I got a preview copy of the new Tom Waits 3-disc set, "Orphans: Brawlers, Bawlers and Bastards" about a month ago, and I've been listening to it nonstop ever since. The disc is set to be released in a week or so and it's time I told you just how totally amazingly awesome it is.
I am a stupendous Tom Waits fan. Whether he's being an experimental noise-rock loony, a bluesy raconteur, a folk-artist, a madcap orchestra director or a rock and roller, I love him. No musician makes me happier in more ways than Tom Waits, whose versatility, poetry, and self-reflexive humor make him the greatest American musician of his generation.
Orphans is a three disc set of rarities and never-released material, including some obscure personal favorites like his cover of Heigh-Ho from Snow White (originally released on the great Disney tribute album Stay Awake) and a grinding tribute to On the Road, recorded with Primus, and a track recorded with the Ramones.
Each disc is thematically separated -- Brawlers is rowdy and angry, Bawlers is full of ballads and sad longs, and Bastards is, well, Bastards -- unclassifiable, Tom Waitsian random goodness.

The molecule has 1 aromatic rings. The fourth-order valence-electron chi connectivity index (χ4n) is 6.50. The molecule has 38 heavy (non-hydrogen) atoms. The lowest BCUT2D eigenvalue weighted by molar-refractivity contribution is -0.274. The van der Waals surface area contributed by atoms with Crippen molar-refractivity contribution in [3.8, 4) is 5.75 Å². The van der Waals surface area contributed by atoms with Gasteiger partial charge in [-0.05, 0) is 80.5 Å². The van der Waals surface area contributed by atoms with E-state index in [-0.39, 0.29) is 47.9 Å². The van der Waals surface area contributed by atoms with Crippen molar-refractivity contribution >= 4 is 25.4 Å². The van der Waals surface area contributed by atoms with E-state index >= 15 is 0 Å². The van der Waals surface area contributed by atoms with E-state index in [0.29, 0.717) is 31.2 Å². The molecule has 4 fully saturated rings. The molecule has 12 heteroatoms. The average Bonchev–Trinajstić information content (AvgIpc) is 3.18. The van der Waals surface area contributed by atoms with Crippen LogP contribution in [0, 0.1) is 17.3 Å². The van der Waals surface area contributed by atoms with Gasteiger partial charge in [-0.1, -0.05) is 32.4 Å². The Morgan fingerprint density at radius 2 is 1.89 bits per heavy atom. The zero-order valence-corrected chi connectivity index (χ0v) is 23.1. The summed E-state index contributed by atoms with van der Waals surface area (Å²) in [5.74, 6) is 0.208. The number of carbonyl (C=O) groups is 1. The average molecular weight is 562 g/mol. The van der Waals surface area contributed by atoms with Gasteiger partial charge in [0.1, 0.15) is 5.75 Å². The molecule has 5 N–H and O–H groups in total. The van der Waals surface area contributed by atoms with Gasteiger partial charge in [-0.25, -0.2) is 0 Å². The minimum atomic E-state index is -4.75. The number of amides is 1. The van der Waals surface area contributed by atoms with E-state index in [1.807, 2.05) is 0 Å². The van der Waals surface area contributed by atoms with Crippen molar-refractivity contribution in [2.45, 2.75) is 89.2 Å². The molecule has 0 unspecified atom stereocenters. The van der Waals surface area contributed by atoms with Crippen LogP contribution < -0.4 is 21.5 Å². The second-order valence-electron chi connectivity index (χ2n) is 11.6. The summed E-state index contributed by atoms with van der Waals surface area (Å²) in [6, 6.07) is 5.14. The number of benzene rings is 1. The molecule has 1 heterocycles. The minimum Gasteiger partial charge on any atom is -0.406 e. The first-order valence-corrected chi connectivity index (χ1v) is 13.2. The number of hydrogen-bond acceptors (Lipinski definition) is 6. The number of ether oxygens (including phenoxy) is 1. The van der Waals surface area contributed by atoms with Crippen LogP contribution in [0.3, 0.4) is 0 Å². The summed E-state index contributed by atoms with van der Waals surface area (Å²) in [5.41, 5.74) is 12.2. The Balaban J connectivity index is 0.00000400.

This is a songwriter's album -- the lyrics are so heartfelt and evocative, even the nakedly political tracks. I never thought I'd hear Tom Waits record a song about the Israel-Palestine conflict -- nor that I'd like it as much as I do. Tom Waits is like Bukowski set to music, but funnier and weirder.
This is a set that begs to be ripped and mixed into your own playlists. While the discs are thematic, I've found that I get better results by putting them together in my own order according to the mood of the songs, or the tempo, or how wordy they are. I've sliced and diced this set a hundred ways and it keeps on getting better.
If you've never heard Tom Waits, this is a great place to start -- he's one of those rare artists who actually translates great into eclectic "Best Of" albums. If you're a stone Waits fan, this set is a don't-miss-it, once-in-a-lifetime event.
I asked Amy Parness, the co-founder of Sparkle Labs, maker of fantastic educational electronics kits, to write a Medium post about gender and the business of being a maker business person. Her terrific essay calls out the problems with “pink girly engineering kits.” From Medium:
Zero UI is the new term for “invisible interfaces”—what happens in the future when all the clicking and tapping and typing is history: “If you look at the history of computing, starting with the jacquard loom in 1801, humans have always had to interact with machines in a really abstract, complex way.” [Fast Company]
CEO Dick Costolo will resign, to be replaced in the interim by Jack Dorsey
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